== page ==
The House of Djinn continues the story of Shabanu, ten years into the future. Shabanu has continued to live, hidden from the Amirzai tribal clan, in their very own haveli in Lahore, along with Rahim's sister, Selma and their servant, the Christian woman Samiya. Meanwhile her daughter, Mumtaz (Muti), who lives in the home of her Uncle Omar and his wife Leyla and their son, Jaffar, has grown into a fifteen year old.
The novel opens with Shabanu deciding she has had enough of living in secret. After all these years, she has a deep need to see Mumtaz, and plans to leave the haveli and return to her parent's home in Cholistan to teach the desert women how to read and write. But she first sends a message to Ibne, Rahim's devoted servant, letting him know that she is alive. When Selma discovers that Shabanu has been wandering outside the haveli, she finally agrees to arrange a meeting between Mumtaz and Shabanu. When this occurs, Muti has mixed feelings. She is both happy and angry to learn that her mother is alive. Muti wonders how this will change the plans she has for her life.
Meanwhile, Leyla is still up to her scheming, evil ways, using Muti as a servant and now trying to marry her off to a local farm boy. Muti refers to these and other abuses as her auntie's "thousand pinpricks". She has grown into an independent, intelligent young woman, like her mother. Muti plays tennis at the Lahore Club and often meets her friend Fariel. Her meetings with her friend are a front for secret meetings with Jag, a Hindu boy whom Muti has fallen for. She knows the relationship is a dangerous one because her Muslim family would never allow her to marry a Hindu boy.
Muti has also become good friends with her first cousin once removed, Jameel, a fifteen year old boy who was born and raised in San Francisco. Jameel's family's yearly visits have allowed the two to grow close, sharing stories, secrets and dreams. Like Muti, Jameel has his own dreams and has fallen for a Jewish girl named Chloe who is a skateboarder. When he and his family suddenly leave San Francisco to fly to Lahore because of Grandfather's illness, he has just begun a relationship with this girl. He wonders what will happen to his life. And he is about the find out that this journey will change his life forever.
Against this family background is the drama of Grandfather's death. Grandfather, who is really Mahsood, Rahim's brother, was the leader of the Amirzai clan. His death means that a new leader must be chosen and the choice is somewhat predictable, given the author's considerable foreshadowing of who that might be. Not only that but these new plans involve Muti in a way that will guarantee and safeguard her life within the clan.
Muti and Jameel rebel against the clan's plan's for their lives. Both Uncle Omar and the maulvi explain to Jameel that he is not American and that he has a duty to the clan. If he turns his back on his family, he will lose them forever. He also tells Jameel that mahabbat or love in Pakistani culture is different from love in America. Love in Pakistan involves "tradition, piety, duty and family." He promises Jameel that he will be able to return to America and that he and Mumtaz will be able to attend college together.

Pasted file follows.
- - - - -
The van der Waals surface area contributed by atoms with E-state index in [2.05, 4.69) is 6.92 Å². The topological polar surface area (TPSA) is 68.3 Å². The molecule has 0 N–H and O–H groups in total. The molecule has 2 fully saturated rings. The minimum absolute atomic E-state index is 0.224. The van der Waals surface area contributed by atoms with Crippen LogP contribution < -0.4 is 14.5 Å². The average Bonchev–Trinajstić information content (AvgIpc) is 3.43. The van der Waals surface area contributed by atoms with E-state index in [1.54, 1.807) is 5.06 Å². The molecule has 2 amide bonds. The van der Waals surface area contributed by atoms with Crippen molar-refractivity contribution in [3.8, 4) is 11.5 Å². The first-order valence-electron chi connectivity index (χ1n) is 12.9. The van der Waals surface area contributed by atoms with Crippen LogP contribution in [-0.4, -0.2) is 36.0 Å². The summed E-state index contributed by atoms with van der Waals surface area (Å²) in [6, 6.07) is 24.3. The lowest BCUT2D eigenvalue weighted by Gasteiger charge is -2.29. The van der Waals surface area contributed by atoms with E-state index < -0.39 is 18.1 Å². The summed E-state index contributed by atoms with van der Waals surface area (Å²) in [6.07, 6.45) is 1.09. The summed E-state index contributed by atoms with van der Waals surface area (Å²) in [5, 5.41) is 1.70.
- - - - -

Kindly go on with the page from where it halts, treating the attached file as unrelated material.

Staples incorporates the idea of the djinn, a spirit, to guide Mumtaz but especially Jameel during this life-changing situation. The djinn is subtly woven in and out of Jameel and Mumtaz's stories. For Jameel it both saves and guides him throughout. For Mumtaz, it indicates that all is not well with Baba. The touch of paranormal in this novel is well done and will be of interest to young readers. The title, The House of Djinn is a reference to the House of Amirzai which is honoured by a spirit that inhabits both the old haveli and the house Omar and Leyla live in.
Overall I enjoyed this finale to the Shabanu series. It was well written and interesting but it was difficult for me as a Westerner to understand the decision of the Amirzai clan regarding Jameel and Muti. I found it hard to believe that Jameel's family would allow the clan to take a fifteen year old boy, who has lived his entire life in America, marry him off to an equally immature young woman and make him a tribal leader in a country like Pakistan, without telling him until circumstances forced doing so. I also felt it was terrible of Omar to put this responsibility on a boy when he himself refused this same duty to his father years earlier. His response to Jameel was unsatisfactory - that for Pakistan to survive the country needed people like a fifteen year old boy to run the tribal clans and introduce new ideas?? Omar refused Jameel's right to determine what kind of life he wanted to live. Having friends from Pakistan they told me this could happen but it would be very unusual.
I didn't like the author's tendency to give descriptions of events that occurred in previous books. This was repetitive and drew the reader away from the present narrative. For readers new to the series, this means they can pick up the book and read it as a stand alone, but for those who have read the previous two novels, it's a distraction.
Suzanne Staples does a good job of creating an exciting and unexpected climax to the story and using Uncle Omar to explain what will happen to Muti and Jameel. I'd love to see another book perhaps eight years into the future with Muti and Jameel in America, telling us what has happened to them and maybe further developing the storyline of Omar and Shabanu. This series is highly recommended for those readers interested in other cultures.
The House of Djinn by Suzanne Fischer Staples
New York: Frances Foster Books 2008